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The school year in Baghdad always began the same way for Sister Beninia Hermes Shoukwana. The Christian nun and headteacher of the Hebtikar School near Palestine Street would be peppered with innocent questions from her mostly Muslim charges.
“Madame headmistress, why don’t you dress like mummy?” they would ask. “Why do you always wear the same white dress?”
This year, the age of innocence has ended and the remarks from parents and students have become more cutting than curious. “I’ve been accused of trying to convert little Muslims to Christianity,” says the 64-year-old nun, with deep worry lines on her forehead. “Leaflets have been distributed asking the parents to withdraw their children.”
This is not a happy Christmas for the country’s troubled Christians. Many of the churches have cancelled midnight mass for fear of drawing the attention of terrorists.
After decades of living in relative harmony with the Muslim majority, Iraq’s ancient Christian minority ? who include Chaldeans, with allegiance to the Pope, as well as Orthodox Assyrians and Armenians ? is threatened as never before.
A spate of bombings directed at churches, apparently the work of Muslim extremists, has led many to the painful conclusion that Christians are now equated with the US-led occupation regardless of their actual views. They insist that they are Arab nationalists who oppose the American presence just as much as resistance fighters in Fallujah or Mosul. One in 10 Iraqi Christians has fled Iraq.
Five Baghdad churches were attacked in October. In August, similar attacks killed at least 10 and wounded nearly 50 Iraqi Christians. Father Saad Hanna’s small church was recently attacked. His parish is now one-third of its pre-war size. “The people are terrified about what is happening,” he says. “The people no longer come to church. The truth is, we are in trouble, and we don’t know how to overcome this.”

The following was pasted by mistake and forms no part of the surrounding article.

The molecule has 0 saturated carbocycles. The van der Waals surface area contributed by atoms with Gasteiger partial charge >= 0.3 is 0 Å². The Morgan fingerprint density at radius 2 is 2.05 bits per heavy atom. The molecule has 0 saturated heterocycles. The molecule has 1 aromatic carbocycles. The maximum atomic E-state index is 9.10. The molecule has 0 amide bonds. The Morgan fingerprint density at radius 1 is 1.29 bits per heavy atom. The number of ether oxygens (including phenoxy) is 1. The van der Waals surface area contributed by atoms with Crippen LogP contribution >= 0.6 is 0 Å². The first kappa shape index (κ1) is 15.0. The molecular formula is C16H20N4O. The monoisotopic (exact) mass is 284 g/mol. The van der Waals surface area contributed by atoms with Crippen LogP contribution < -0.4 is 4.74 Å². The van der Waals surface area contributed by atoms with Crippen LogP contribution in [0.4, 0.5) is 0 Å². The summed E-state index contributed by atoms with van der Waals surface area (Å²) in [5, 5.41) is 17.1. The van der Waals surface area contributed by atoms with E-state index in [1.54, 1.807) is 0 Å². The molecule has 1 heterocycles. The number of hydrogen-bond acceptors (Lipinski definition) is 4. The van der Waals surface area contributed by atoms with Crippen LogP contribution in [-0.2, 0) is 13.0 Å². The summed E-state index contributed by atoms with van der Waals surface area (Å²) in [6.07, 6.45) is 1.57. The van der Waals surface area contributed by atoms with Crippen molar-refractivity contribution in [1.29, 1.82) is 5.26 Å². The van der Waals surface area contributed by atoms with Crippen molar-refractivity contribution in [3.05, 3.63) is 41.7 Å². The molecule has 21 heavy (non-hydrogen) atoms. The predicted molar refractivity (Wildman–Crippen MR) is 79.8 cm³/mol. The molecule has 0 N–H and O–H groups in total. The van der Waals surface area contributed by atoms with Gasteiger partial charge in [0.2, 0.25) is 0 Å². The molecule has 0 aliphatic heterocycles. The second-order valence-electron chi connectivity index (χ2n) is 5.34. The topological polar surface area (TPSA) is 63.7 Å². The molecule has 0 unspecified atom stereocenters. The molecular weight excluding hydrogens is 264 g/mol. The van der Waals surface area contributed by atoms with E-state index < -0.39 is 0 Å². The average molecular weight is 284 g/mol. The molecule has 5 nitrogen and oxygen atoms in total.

Many Iraqi Christians say they are terrified of attending Christmas services this year. “I’m afraid of car bombs,” says Dinkha al-Dawoudi, a 48-year-old hotel receptionist who has two children. “The spirit of Christmas has really been affected by the security conditions.”
Gone are the days when Christians’ Muslim friends would join them carol singing, and Christmas trees are definitely out. In fact, few Iraqis are buying the traditional trees. Mohammad Noori sold 35 last year. With two days to go this year he had sold only one.
In Sister Beninia’s three decades as head of the 3,000-student school, she has witnessed wars, bombings and the rise and fall of Saddam Hussein. But these, she says, are the worst of times, and she is unable to hide her distress over the fate of her country and fellow-Christians, mostly Chaldeans, members of the Nestorian sect who converted to Catholicism in the 16th century.
First came the pamphlets distributed in her hometown of Mosul during Ramadan, ordering Christian women to wear the headscarf. There were the August and October attacks on Baghdad churches. Among the victims was a young, newly engaged couple close to Sister Beninia. “For years, Christians and Muslims lived like brothers and sisters,” she says. “Today the extremists are trying to separate us.” But she has no plans to leave Iraq, vowing to continue her efforts to educate Iraqi children and build bridges between the different faiths.